Steve and Jemjahn go to Thailand, 2003
5. Jem's Home in Thailand
The sun came up just after we arrived in the village. Determined to get over jet lag as quickly as possible, Jem and I started the day as if we hadn’t just traveled 12,000 miles in the previous 24 hours.
The first thing to do was get introduced to our quarters.
The house was built about ten years ago, most of the money from Jem, for her elderly mother. It was built in the Thai style, ie, of wood, with much of it elevated so animals could live underneath. Over the years, improvements and additions were made, to where the house now has a tiled Western-style bathroom in addition to the original outhouse. A spare but comfortable kitchen allows food to be prepared when it’s raining, and the "patio" under the bedroom is quite comfortable, with a concrete floor and screened area to keep out the flies.
Except for the location – that is, in the village, with neighbors too close -- I could live there.
That's because in the 35 years since I'd married Jem, the village had acquired electricity.
Until then, the village folk lived much as their ancestors did centuries earlier.
Sure, they had the plastic bucket, the bicycle, the aluminum pot, but stop for a moment and imagine life without electricity. No refrigerators, no televisions. No lights after dark.
Drinking water carried from the temple pond in buckets at the end of a bamboo pole across your shoulders. Or caught in huge clay jars when it rained.
Working your rice fields with water buffaloes.
A phone booth at the town's intersection, the only phone in the village.
Today it's all changed.
Today, there’s electricity in the village. Running water, too, piped and metered to houses from the temple's pond, where the water is first pumped to a large, tall tank for pressure. Most nights about nine the water gets turned off, but throughout the day it’s usually there at the turn of a faucet, something magical we in the West take for granted.
The water buffaloes are mostly gone now, replaced by machines. To my last breath I will never forget my first hours in Thailand, on April 1, 1968. We landed at the airport outside the city, then piled onto an Army bus for Bangkok. I spent the entire drive with my face pressed to the window, thinking I had fallen asleep and woke in the middle of a film called “Ridiculously Scenic Third World Countries.” Most of the slow drive to the city was past fields of the deepest green. Occasionally a child sitting on the back of a water buffalo waved to us.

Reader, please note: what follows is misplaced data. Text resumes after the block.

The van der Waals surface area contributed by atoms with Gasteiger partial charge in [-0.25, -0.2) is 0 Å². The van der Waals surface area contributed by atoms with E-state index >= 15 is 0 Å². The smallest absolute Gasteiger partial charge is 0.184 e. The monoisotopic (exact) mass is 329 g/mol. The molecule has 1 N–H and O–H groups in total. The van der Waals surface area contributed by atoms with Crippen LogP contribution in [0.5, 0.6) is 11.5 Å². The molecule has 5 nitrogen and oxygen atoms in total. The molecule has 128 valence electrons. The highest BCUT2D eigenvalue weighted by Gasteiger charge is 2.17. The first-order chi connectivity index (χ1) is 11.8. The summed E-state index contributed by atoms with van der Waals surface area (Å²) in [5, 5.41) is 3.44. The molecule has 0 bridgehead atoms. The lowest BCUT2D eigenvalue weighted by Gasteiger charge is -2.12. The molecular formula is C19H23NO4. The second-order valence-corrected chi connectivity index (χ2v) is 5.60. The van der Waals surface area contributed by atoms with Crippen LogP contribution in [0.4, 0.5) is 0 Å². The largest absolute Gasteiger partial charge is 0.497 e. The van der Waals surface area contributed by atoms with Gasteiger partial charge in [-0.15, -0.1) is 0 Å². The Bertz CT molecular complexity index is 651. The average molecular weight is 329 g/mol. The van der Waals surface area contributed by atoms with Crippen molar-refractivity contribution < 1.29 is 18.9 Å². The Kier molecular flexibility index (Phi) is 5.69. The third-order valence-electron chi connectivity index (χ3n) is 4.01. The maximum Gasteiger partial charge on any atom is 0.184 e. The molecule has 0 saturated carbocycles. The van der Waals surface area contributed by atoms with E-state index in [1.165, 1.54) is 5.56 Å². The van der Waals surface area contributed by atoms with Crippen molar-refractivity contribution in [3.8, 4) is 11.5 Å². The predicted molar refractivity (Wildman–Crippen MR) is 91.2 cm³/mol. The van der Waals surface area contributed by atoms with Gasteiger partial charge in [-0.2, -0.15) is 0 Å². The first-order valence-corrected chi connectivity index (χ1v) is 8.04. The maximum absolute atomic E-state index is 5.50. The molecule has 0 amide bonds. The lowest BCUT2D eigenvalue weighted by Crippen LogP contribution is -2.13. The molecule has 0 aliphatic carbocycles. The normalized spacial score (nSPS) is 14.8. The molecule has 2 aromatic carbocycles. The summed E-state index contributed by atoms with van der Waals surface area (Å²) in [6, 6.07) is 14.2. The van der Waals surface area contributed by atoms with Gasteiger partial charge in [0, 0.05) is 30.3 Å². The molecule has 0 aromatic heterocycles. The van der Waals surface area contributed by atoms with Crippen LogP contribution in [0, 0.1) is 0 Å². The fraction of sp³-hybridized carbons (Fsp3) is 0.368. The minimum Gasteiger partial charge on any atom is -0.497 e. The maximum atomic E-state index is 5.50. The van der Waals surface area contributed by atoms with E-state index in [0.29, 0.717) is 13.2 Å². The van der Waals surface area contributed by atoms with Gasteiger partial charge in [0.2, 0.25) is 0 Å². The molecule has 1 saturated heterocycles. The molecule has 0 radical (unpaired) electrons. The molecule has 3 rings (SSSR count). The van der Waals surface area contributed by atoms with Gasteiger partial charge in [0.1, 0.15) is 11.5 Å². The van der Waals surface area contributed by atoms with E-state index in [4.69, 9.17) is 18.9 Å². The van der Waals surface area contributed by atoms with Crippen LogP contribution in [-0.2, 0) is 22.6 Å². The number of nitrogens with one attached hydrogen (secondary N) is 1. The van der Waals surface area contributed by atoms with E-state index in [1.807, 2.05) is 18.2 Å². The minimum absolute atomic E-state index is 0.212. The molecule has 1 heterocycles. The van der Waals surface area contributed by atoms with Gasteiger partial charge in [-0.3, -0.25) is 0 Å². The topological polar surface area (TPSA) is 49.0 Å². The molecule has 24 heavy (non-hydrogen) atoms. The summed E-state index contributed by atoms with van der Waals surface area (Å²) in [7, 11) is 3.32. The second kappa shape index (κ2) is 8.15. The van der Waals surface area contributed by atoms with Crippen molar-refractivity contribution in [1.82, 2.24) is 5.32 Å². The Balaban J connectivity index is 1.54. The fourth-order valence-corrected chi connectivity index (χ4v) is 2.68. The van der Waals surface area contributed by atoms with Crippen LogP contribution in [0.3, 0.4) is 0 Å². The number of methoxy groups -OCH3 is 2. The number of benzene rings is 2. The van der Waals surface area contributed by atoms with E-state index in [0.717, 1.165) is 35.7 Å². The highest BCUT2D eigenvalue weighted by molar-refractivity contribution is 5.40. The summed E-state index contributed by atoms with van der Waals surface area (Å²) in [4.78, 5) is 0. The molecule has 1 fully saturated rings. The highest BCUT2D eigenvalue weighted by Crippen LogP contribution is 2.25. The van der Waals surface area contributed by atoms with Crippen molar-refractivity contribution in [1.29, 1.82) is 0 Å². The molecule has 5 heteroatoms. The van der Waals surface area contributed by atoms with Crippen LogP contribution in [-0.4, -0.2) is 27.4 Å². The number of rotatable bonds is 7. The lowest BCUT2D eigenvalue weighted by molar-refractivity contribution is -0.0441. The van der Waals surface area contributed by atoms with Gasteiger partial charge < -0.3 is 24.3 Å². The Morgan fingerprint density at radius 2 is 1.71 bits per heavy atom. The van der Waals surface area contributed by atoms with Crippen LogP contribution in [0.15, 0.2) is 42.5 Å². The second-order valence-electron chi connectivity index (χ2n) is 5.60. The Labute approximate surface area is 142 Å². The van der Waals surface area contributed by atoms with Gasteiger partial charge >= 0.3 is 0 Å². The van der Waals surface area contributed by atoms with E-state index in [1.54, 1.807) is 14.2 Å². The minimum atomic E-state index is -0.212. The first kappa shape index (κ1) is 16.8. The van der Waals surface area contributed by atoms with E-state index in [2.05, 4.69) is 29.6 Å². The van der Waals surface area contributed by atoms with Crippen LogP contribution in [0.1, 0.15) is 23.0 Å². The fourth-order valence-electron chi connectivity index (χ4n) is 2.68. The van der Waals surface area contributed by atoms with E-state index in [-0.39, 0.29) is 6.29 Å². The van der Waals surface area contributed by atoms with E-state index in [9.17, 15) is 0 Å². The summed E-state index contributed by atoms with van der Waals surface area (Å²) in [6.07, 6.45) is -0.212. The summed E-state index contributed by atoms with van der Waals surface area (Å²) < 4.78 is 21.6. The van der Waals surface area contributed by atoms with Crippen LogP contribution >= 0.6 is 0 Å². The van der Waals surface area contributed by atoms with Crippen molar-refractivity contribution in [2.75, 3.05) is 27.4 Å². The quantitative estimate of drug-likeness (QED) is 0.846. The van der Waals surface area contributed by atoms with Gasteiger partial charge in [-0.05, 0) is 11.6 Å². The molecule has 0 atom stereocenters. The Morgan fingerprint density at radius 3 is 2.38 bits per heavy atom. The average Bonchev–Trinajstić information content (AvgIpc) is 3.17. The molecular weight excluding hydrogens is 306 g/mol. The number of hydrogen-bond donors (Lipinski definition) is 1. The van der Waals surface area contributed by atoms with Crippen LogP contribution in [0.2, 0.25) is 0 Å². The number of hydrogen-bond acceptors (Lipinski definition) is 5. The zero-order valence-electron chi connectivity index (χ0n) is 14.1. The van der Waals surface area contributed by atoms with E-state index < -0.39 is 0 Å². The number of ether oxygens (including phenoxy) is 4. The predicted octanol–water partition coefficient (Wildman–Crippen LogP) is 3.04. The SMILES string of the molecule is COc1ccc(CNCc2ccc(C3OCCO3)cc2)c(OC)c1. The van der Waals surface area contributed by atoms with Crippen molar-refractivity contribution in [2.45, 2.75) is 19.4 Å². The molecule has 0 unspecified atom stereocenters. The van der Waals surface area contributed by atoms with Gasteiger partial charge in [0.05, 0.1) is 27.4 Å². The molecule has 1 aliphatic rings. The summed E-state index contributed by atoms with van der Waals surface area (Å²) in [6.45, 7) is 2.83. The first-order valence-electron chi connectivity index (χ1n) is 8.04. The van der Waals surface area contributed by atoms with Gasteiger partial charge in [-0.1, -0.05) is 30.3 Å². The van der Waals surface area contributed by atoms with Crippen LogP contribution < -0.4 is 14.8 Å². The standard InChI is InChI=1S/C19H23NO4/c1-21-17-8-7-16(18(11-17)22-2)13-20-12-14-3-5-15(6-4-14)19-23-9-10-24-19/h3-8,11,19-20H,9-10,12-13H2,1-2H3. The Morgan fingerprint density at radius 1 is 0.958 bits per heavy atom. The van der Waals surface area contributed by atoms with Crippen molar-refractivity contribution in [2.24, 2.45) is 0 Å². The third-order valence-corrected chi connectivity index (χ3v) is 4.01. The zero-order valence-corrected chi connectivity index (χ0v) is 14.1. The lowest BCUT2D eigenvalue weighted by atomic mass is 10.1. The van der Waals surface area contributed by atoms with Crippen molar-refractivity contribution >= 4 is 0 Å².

At the height of the Vietnam War, two months after the start of the Tet Offensive, the Army had assigned me to Paradise.
On our trip this year, the drive between the airport and Bangkok has no green fields, no water buffalo. Just a 20-mile unbroken, unrelenting line of concrete buildings. The water buffalo are gone, I was told, from most of Thailand. Once in a while in our two weeks I saw a few, but not like in the late 60s, when they were everywhere, as much a part of the landscape as the trees and klongs (canals), and adding so much charm to the countryside.
As the eldest child, Jem had the responsibility of tending to the family’s most valuable possession, its water buffaloes. She would lie down with them in the fields for a nap, resting on their bellies. She survived a flooded river by hanging on to a tail for dear life. She became very close to them, as if they were pets, not beasts of burden. I picture her sitting on a buffalo’s back, her hair in pigtails, the sun behind her low in the sky as she winds her way home.
During our few days in the city, I tried to find a figurine of a water buffalo, a perfect gift for her. Of more than a dozen shops I went into, all had elephants, but only two had water buffaloes. One was supposedly made of jade, which for the low price didn’t seem possible, and was crudely carved. The other was carved with even less care of some light wood and given painted yellow, almost comical, eyes. The sturdy beasts of Thailand have disappeared, both from the Thai landscape and from the Thai consciousness.
I join Jem in deeply regretting it.
Back when I brought Jemjahn to America, I took a 15th century girl almost straight to the 20th, with very little chance in between to acclimatize. I’m proud of my own Eliza Doolittle. She adapted well to her new culture without losing the best values of her old.
next: New Rice Storage House